I went out to my garden this morning to pick a few tomatoes to put in scrambled eggs. The sun was already hot, so I took a few minutes to water the lettuce. I want to keep it going as long as I can before the heat makes it go to seed. The hay-covered path felt warm and smooth under my bare feet, and the sunlight went right down inside me. The air was sweet with the smell of mint, hay mulch, tomato plants, and that summer-time smell of green things growing fast. The cool water leaking onto my hands felt good, just as the hot sun felt good on the rest of me and in my eyes. My pole beans were a lacy wall of leaf and blossom, the chamomile was tall and crowned with daisy flowers and the borage was spreading blue stars all over. It's always hard for me to leave my garden once I'm there.
Then I had an annoying little thought: what if the economy crashes right down to the ground? This garden wouldn't be enough to feed us. And here I am taking my pleasure. What about all the evil and corruption in high and secret places? What about all the suffering in the world? A warped piece of my conscience acted as if dismal thoughts would bring peace and prosperity, when the opposite is closer to the truth, and I knew that piece of my conscience was wrong.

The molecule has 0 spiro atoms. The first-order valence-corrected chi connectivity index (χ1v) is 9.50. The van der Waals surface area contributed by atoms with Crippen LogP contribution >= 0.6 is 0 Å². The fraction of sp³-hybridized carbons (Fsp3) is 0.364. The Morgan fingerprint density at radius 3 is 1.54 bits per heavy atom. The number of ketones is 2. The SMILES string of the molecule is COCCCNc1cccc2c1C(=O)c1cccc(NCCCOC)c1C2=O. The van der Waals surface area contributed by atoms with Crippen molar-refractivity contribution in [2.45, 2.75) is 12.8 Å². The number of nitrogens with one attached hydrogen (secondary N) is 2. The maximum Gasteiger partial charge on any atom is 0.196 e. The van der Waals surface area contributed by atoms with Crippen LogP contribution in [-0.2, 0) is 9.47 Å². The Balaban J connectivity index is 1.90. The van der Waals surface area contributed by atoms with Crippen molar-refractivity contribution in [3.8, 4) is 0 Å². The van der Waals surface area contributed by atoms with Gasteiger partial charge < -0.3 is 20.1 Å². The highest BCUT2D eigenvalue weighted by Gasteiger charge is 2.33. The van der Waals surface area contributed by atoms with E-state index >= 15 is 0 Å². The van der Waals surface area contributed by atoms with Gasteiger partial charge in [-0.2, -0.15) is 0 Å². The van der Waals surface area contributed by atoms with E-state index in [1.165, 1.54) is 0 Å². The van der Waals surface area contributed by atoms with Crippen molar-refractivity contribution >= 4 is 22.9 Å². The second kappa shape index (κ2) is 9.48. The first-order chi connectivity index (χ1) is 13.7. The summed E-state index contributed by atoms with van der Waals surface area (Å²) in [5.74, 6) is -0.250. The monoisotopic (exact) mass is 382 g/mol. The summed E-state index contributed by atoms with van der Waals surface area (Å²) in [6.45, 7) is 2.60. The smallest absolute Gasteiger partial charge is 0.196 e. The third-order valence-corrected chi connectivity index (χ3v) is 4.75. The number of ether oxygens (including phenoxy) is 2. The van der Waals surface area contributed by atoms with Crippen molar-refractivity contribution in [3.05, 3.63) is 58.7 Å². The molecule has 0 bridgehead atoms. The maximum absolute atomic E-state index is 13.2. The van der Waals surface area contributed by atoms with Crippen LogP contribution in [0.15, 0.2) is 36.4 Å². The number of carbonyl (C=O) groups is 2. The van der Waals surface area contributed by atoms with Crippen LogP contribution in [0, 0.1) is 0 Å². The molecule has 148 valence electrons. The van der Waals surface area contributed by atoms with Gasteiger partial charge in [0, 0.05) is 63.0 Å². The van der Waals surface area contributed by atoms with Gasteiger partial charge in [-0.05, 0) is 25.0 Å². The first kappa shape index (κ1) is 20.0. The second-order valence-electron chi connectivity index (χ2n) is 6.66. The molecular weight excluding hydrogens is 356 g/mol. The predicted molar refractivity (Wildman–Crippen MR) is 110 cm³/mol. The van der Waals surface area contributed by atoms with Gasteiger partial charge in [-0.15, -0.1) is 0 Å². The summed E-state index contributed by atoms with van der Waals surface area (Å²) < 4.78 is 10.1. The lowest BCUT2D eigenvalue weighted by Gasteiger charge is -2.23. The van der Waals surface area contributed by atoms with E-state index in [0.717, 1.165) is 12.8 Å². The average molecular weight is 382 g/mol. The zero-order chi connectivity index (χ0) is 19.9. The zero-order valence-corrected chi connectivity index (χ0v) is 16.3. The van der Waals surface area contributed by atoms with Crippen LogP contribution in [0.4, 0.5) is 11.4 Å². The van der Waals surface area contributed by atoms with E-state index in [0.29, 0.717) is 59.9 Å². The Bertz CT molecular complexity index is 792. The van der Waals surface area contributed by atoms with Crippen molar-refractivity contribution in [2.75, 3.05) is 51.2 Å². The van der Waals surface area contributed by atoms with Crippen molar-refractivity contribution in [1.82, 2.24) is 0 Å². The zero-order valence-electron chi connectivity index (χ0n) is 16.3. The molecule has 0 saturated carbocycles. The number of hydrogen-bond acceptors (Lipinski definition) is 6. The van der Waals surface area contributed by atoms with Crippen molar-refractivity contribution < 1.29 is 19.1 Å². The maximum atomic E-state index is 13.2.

So I took pleasure again in the water freshening my lettuce, and I thought about Jesus, who said "Don't worry about tomorrow. Each day has enough trouble of its own." Rejecting delight in a sunlit garden because bad things might happen is like going to a feast and not eating because tomorrow you might not have food. Take joy whenever and wherever there is joy. It will make your soul strong and healthy, and you'll be in better condition to face the troubles of today and tomorrow. You'll have more love to share with those who need it.
I also thought about a line from C.S. Lewis' novel, Till We Have Faces. At one point the main character, who has suffered a devastating loss, is returning to the scene of the loss. When her heart is uplifted by unexpected beauty on the way, she feels guilty, duty bound to maintain her grief. Then she hears in her mind the words, "Why should your heart not dance?"
Why not indeed? Why should evil and trouble get to extinguish your joy and pleasure in good things? Why should evil get that too?
My husband took these pictures for me with his phone. Aren't they nice?